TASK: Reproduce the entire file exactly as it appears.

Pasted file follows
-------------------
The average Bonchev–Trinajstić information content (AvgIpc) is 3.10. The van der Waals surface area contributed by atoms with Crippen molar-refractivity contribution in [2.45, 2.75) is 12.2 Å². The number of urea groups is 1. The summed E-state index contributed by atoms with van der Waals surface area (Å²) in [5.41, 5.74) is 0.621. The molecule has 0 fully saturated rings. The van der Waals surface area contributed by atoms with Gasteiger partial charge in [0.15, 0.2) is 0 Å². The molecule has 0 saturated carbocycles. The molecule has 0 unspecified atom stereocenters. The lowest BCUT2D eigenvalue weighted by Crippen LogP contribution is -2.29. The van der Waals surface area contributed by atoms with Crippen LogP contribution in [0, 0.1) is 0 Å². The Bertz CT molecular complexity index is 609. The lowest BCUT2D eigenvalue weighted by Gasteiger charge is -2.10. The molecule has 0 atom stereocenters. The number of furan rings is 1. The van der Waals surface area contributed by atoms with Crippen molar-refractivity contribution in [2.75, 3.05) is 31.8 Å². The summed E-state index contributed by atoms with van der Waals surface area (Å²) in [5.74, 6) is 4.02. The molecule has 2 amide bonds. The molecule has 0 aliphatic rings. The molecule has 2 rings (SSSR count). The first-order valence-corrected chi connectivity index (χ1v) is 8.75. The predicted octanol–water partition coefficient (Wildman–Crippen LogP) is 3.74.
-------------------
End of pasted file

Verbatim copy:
The average Bonchev–Trinajstić information content (AvgIpc) is 3.10. The van der Waals surface area contributed by atoms with Crippen molar-refractivity contribution in [2.45, 2.75) is 12.2 Å². The number of urea groups is 1. The summed E-state index contributed by atoms with van der Waals surface area (Å²) in [5.41, 5.74) is 0.621. The molecule has 0 fully saturated rings. The van der Waals surface area contributed by atoms with Gasteiger partial charge in [0.15, 0.2) is 0 Å². The molecule has 0 saturated carbocycles. The molecule has 0 unspecified atom stereocenters. The lowest BCUT2D eigenvalue weighted by Crippen LogP contribution is -2.29. The van der Waals surface area contributed by atoms with Crippen LogP contribution in [0, 0.1) is 0 Å². The Bertz CT molecular complexity index is 609. The lowest BCUT2D eigenvalue weighted by Gasteiger charge is -2.10. The molecule has 0 atom stereocenters. The number of furan rings is 1. The van der Waals surface area contributed by atoms with Crippen molar-refractivity contribution in [2.75, 3.05) is 31.8 Å². The summed E-state index contributed by atoms with van der Waals surface area (Å²) in [5.74, 6) is 4.02. The molecule has 2 amide bonds. The molecule has 0 aliphatic rings. The molecule has 2 rings (SSSR count). The first-order valence-corrected chi connectivity index (χ1v) is 8.75. The predicted octanol–water partition coefficient (Wildman–Crippen LogP) is 3.74.